In related news, if I were you, I’d subscribe to Will Oldham’s mailing list. Like, right now. There’s a noticeable gap in his upcoming tour itinerary, and though I’m sworn to secrecy about the details at the moment, I can tell you that when tickets go on sale for his show in Santa Rosa, they won’t be available through normal sources, and they certainly won’t last long. The mailing list is your best bet.
It was a good sign when Whispertown 2000 soundchecked with “Look at Miss Ohio,” but it just got better from there: tight, country-soul harmonies from the two frontgals; full-on kazoo solos; a drummer that astonishingly played guitar, drums and harmonica simultaneously; a bassist that managed to quote “Dazed and Confused” without malice; and basically a shitkickin’ good time. The two gals kinda reminded me of Those Darlins, and hey, didja hear one of ‘em is a Nagler? And that she was on Punky Brewster? No shit.
Polaroids, stitching, paintings and collage art hung on the walls, all of it excellent; cassettes and horses. Out in the kitchen, vegan cupcakes for sale, and the most gigantic mushroom I’ve ever seen in my life. Slung from a side door, $3 cocktails mixed on the spot. Dancing in the halls. “Bring it on Home to Me” on the stereo. (Thanks for the Darondo tip, Nick.)
All in all, a sweet way for the residents of the house to go out with a bang, seeing as they hafta move at the end of the month. And a fine way for Paul Haile and Lauren Harkins from Not to Reason Why to celebrate their just-announced engagement—the diamond ring was busted out on Saturday at Crane Creek Park! Congratulations, you crazy kids.
I had been wondering how Zach Hill would pull off his solo album, Astrological Straits, in a live setting. With over a dozen guest musicians on his album, would he hire a pick-up band? Would he try to play more than just the drums? Would he call up Les Claypool and ask if he’d mind driving down to Santa Rosa to fill in?
The Casbar is the new joint in town, located inside the Days Inn way down on Santa Rosa Avenue, near Todd Road. It’s a funky location for a funky room—black lights up in each corner, an absinthe green light emitting from the bar, a hazy red near the stage. It’s dark, dank, and seemingly underused, but as Ian told me out in the parking lot— referencing the eternal need for another venue—”Everyone’s gonna pounce on this place.”
After Epiphany Music was shut down in 2007, the former owner, fresh out of jail, somehow convinced the Days Inn to let her put on a show here, calling it the “New Epiphany.” It went rather poorly, and the folks at the Days Inn (they used to run the Los Robles Lodge, putting on the Liquid Lounge nights there and a few in-over-their-heads rap shows at the Fairgrounds) apparently waited a year and a half to try again. I’m glad they did.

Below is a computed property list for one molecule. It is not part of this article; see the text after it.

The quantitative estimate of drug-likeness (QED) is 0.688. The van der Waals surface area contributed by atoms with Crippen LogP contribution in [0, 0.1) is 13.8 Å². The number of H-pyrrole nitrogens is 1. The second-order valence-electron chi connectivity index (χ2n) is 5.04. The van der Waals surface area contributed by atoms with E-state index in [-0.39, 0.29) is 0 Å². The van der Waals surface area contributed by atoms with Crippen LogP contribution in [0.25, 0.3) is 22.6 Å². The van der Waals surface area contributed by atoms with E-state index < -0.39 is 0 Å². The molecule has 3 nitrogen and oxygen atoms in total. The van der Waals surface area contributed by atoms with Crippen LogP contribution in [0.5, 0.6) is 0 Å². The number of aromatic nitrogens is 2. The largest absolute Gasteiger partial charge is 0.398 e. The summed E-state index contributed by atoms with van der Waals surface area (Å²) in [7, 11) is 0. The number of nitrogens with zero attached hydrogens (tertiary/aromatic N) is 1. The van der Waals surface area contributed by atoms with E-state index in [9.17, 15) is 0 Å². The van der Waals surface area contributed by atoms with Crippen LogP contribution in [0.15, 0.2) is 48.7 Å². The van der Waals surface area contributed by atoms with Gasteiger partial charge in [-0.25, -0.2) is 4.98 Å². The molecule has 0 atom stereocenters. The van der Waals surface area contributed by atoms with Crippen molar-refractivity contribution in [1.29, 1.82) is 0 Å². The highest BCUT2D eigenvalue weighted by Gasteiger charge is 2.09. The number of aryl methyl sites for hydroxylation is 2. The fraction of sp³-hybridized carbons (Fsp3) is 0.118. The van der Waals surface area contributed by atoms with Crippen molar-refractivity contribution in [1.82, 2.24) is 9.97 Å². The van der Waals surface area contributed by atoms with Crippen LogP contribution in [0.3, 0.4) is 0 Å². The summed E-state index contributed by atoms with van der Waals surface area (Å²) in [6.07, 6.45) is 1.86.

The best thing about the Casbar? Those not old enough to drink get a handstamp. Those old enough to drink get a wristband. Everyone wins. Why this hasn’t been done before in Santa Rosa is beyond me, and I sincerely hope that it doesn’t become an issue for the litigation-happy City Attorney’s office, because it makes perfect sense.
Hill and I talked a little bit about Cecil Taylor before the show (“he’s a big inspiration”), and it foreboded his set. Setting up two large speakers on either side of his small drum kit, Hill played the entire 33-minute-long piano-driven bonus track from Astrological Straits, “Necromancer.” Marnie Stern’s spoken word bookended the fierce, pounding piano attack by Marco Benevento, and it didn’t sound at all unlike Taylor’s famous 1979 set with Max Roach at Columbia University.
How the hell does Zach Hill play drums so quickly, so fiercely, so insanely?
Here’s the thing. Sure, Hill played the shit out of the drums nonstop for a half hour, never letting up at all, but it wasn’t unnecessarily violent. Every piece of the puzzle made some kind of sense, and every riptide fill had its place. Like a cross between Dave Lombardo and Philly Joe Jones, Hill exhibited stamina and taste, with a sense of actually communicating something in his playing. I was never bored through the entire volcanic set.
Afterwards, there were literal puddles of Hill’s sweat on the floor beneath his kit.
The insane circumstances surrounding Sly Stone’s bizarre appearance in Santa Rosa last Friday, Oct. 18, were told to me by several people involved with the show. Crazy doesn’t begin to describe it. Here’s how it went down.